Halfway through his first semester at college, cross-country wasn’t going well. However, when he returned to Spring Valley for a break from college, he received encouragement from so many people in the community.

“Regardless of how I had actually performed, I had the support from the community,” he said.

That unconditional support pushed him to keep going, and by the end of college, he had received seven All-American honors. At his last college meet ever at St. Olaf College in Northfield, Minn., he was surprised with the number of people traveling several hours, giving up their Saturday, to watch him run.

“Spring Valley people were everywhere,” he said. “There were people I hadn’t seen in five years.”

That support fueled his passion more and he continued running after college. He was named Minnesota state runner of the year twice, won three of the seven marathons he entered and qualified for the 2012 Olympics trials in the marathon, which has a qualifying time that only elite runners can meet. He finished as the 40th best marathon runner in the United States at the trials.

The Olympics trials were in Houston, Texas, yet many Spring Valley people traveled the distance to watch him compete against the best marathon runners in the United States.

Erichsen also talked about the foundation, which he noted creates opportunities, provides support and celebrates success.

“I look around the room and see it growing and growing and it’s only four years old,” he said.

His presentation displayed several images of the work the foundation has been doing, including the Little Husker 1K run for kids, which grew from more than 150 to more than 250 participants in its second year last August during Ag Days.

“That 1K run is introducing hundreds and hundreds of kids to running for the first time, which is a passion of mine and a passion of several others,” he said.

He encouraged those in the audience to share their passions and ideas for potential projects for the foundation and to provide support.

“This is up to us. This is our task,” he said. “We’re going to be the ones to define what that future looks like.”

Foundation review

Prior to Erichsen’s talk, Kolling outlined what the foundation has been doing over the four years of its existence. The foundation has provided almost $30,000 in grant money to community projects, starting with the Gateway Academy, a summer camp for young students interested in science and technology.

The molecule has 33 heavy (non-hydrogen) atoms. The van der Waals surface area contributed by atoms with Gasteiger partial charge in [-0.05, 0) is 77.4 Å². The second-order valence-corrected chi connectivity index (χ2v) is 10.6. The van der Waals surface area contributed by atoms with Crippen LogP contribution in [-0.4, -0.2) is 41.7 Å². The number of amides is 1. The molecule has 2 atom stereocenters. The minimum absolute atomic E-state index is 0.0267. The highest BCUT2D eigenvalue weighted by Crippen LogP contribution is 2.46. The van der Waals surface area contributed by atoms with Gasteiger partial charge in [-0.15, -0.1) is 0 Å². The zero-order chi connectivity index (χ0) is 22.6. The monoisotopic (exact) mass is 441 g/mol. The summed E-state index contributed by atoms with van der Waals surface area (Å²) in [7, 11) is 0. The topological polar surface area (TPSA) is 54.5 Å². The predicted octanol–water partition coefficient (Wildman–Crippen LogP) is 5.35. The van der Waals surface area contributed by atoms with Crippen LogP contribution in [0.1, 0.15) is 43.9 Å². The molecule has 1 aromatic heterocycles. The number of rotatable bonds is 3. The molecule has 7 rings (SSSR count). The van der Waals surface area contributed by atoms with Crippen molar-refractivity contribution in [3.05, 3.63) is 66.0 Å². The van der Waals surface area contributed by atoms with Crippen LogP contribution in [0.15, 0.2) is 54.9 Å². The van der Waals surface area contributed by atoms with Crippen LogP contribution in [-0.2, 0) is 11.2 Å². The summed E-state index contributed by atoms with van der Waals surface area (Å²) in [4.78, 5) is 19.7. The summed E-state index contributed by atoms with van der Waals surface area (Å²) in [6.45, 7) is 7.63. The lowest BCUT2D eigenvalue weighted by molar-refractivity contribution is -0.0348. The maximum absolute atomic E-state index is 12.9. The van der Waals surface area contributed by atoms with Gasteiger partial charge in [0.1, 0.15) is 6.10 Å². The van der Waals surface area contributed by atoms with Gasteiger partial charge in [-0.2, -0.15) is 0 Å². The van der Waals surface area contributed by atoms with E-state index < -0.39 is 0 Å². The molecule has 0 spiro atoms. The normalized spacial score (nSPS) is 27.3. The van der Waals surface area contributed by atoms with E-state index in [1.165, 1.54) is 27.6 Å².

The most recent project is helping the summer reading program at the Spring Valley Public Library to encourage young people to keep reading when school is out.

“Keep in mind that if you have ideas for projects, we’re here to partner. We do matching grants. We’re here to help turn dreams into reality in our community,” she said.

The fund balance reached $200,000 in March, thanks to various donations and matches by Southern Minnesota Initiative Fund, which manages the money. Kolling noted that SMIF’s return on investment beats even the Ivy League schools.

The fund got another boost Saturday night as a silent and live auction, directed by auctioneer Kevin Grabau, along with several donations brought in $9,450.

The board has staggered terms and five founding members stepped down this year. Steve Hadoff, Steve Harder, Kathy Nagel, Dave Phillips and Deb Zimmer received plaques of appreciation.

Jason Essig, Gina Jahn and Kristi Mettler joined the board, which also includes founding members Dave Foster, Eric Goddard, Stu Gross, Mitch Lentz, Kolling, Rod Thompson and Jeff Vehrenkamp.

She noted that the foundation is looking for one or two more board members and reiterated that it is looking for ideas to make the communities of Ostrander, Spring Valley and Wykoff better by funding projects in need.

“It’s a lot of work, but we have a passion to make...our towns better,” she said.